Your kids don’t need a perfect mom, they need a happy mom. How to stop letting perfectionism ruin your motherhood.
Perfectionism can be my strong suit when it comes to business, photography, and executing projects; but when it comes to motherhood, it can get really messy.
In fact, slowly and oh-so-painfully, motherhood has taught me to let go of the picture-perfect vision I so often like to uphold in my mind.
I clearly remember the day I began to unravel. I was sitting on the couch, face in my hands, a figurative white flag looming over my head. Feeling defeated and utterly exhausted from all of my unmet expectations.
The rug that lay before me was scattered with toys, the kitchen sink full of dishes, my once clean floor now tainted with sticky pasta, a chair pulled up to the counter, and cabinet doors left all ajar. And there I sat, in my pajamas at noon—I was a mess and I fit the scene perfectly.
I took a deep breath, wondering what kind of game I was trying to play.
I wanted to have it all together (really I did), but on this particular day I just couldn’t. The perfectionist in me was raging, but something else inside of me was done.
I could hear my children playing happily in the next room.
“Let me check your heartbeat,” I could hear my son say. “Now your eyes, ears, and your blood pwessure too!”
Swish, swish, swish. I could hear him inflating the toy cuff.
What was I doing to myself? I thought.
Each and every day I was trying my hardest to do and be all of the things–so desperately wanting control, but it was always out of reach.
I wanted to be the room mom, the put together mom, the business savvy mom, the mom with the clean house, AND the mom that got a shower before noon. But there just weren’t enough hours in the day.
“Maybe you should come check mommy’s blood pressure.” I decided to call out.
My son came quickly, a huge smile on his face. Wrapping the cuff around my arm, while giving it a few gentle squeezes, he looked into my eyes. I scooped him up and put his cheek next to mine.
It was in that moment that I realized that my kids don’t need a perfect mom, they need a happy mom.
“Being happy doesn’t mean everything is perfect. It means you’ve decided to look beyond the imperfections.”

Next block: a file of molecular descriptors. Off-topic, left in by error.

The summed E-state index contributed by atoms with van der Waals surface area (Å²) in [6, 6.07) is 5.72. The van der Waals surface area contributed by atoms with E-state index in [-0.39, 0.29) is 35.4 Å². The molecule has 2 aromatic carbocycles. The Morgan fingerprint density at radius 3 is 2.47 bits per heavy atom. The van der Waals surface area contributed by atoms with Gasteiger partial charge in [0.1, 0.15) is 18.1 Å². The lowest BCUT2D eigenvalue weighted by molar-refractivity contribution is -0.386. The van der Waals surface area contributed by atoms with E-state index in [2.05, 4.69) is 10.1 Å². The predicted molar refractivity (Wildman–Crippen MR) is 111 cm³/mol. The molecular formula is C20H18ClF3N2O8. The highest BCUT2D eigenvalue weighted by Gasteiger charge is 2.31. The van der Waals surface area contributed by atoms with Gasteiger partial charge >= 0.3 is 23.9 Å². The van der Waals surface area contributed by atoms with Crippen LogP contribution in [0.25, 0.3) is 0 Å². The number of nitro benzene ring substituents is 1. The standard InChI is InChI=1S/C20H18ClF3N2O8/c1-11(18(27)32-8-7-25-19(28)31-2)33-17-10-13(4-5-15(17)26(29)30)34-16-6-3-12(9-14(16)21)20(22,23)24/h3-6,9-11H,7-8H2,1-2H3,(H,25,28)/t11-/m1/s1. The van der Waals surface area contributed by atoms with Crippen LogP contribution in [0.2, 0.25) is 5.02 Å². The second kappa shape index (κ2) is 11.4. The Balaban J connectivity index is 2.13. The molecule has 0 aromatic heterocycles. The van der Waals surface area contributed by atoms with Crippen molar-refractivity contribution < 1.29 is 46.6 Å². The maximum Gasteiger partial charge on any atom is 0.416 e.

Today was the day I needed to begin adjusting the lens through which I was viewing my world to something more realistic. Because the most important thing of all, is not how everything looks on the outside, but how everything feels on the inside.
How to Stop Letting Perfectionism Ruin Your Motherhood
1. Understand that this is a season.
A messy, but beautiful season. I feel it going fast, and maybe you do to?
Embrace your season for what it is.
Pick out moments of beauty in the messiness, and know that it will eventually pass. We only get a certain amount of time with our children, so although the days feel long, the years may blur into something that in the end, felt wistfully short.
2. Know that you CAN and should control a few things.
Everyone needs a tangible amount of control.
Can you select a few manageable areas to keep in check?
Maybe it’s a clean and organized purse, making your bed each day, or thirty minutes of Netflix each night—no matter what. Choose what matters to you, and let those things be a predictable source of stability in your life.
You can’t control everything, but you can control a few things.
3. Adopt a “good enough” mentality.
Chicken nuggets will do when you forgot to plan for dinner. Hair in a bun. Yoga pants. Those will do too.
What can you call “good enough” on today?
In her book, The Happiness Project, author Gretchen Rubin explains this:
“A twenty-minute walk that I do is better than the four-mile run that I don’t do…The dinner party of take-out Chinese food is better than the elegant dinner that I never host.”
Doing something is better than nothing.
4. Realize this.
Perfectionism keeps us from living fully present in our lives. When we are comparing and aiming for perfection, we are always thinking about what we can do next, and how we can be better. But that’s robbing us of precious moments, and we’re missing the beauty of a messy, yet authentic life.
The pursuit of perfection is also an all or nothing game. Just like my day of surrender, it tells us that if we’re not doing our absolute best, we shouldn’t try at all. There’s just no winning!
Maybe we can start letting go of perfect and give ourselves credit for simply doing our best.
I have learned that there is no FUN in perfection.
If you liked this post you might also enjoy…
- Motherhood Is a Beautiful Work of Art
- Stop Looking for Perfect and Embrace What Is
- Motherhood Simplified
- Confessions of an Unbalanced Mom